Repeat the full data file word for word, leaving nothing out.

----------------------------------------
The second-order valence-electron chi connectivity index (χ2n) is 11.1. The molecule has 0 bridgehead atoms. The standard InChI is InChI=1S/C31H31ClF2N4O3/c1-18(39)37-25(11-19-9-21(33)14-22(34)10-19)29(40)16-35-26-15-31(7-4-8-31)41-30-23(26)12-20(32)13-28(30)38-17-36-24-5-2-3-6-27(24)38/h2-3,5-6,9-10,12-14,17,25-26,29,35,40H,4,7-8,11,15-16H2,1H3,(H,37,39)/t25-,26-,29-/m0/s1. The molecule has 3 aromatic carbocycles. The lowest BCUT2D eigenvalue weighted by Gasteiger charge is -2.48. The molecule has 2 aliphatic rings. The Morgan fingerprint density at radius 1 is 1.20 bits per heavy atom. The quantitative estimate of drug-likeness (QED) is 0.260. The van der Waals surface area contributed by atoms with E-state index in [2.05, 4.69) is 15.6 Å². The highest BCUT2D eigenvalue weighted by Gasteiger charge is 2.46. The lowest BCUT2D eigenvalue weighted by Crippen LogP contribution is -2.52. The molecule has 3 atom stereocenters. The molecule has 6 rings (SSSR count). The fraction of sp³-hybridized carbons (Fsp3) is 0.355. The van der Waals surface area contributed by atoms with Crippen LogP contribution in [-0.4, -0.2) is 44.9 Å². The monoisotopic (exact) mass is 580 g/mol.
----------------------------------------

The second-order valence-electron chi connectivity index (χ2n) is 11.1. The molecule has 0 bridgehead atoms. The standard InChI is InChI=1S/C31H31ClF2N4O3/c1-18(39)37-25(11-19-9-21(33)14-22(34)10-19)29(40)16-35-26-15-31(7-4-8-31)41-30-23(26)12-20(32)13-28(30)38-17-36-24-5-2-3-6-27(24)38/h2-3,5-6,9-10,12-14,17,25-26,29,35,40H,4,7-8,11,15-16H2,1H3,(H,37,39)/t25-,26-,29-/m0/s1. The molecule has 3 aromatic carbocycles. The lowest BCUT2D eigenvalue weighted by Gasteiger charge is -2.48. The molecule has 2 aliphatic rings. The Morgan fingerprint density at radius 1 is 1.20 bits per heavy atom. The quantitative estimate of drug-likeness (QED) is 0.260. The van der Waals surface area contributed by atoms with E-state index in [2.05, 4.69) is 15.6 Å². The highest BCUT2D eigenvalue weighted by Gasteiger charge is 2.46. The lowest BCUT2D eigenvalue weighted by Crippen LogP contribution is -2.52. The molecule has 3 atom stereocenters. The molecule has 6 rings (SSSR count). The fraction of sp³-hybridized carbons (Fsp3) is 0.355. The van der Waals surface area contributed by atoms with Crippen LogP contribution in [-0.4, -0.2) is 44.9 Å². The monoisotopic (exact) mass is 580 g/mol.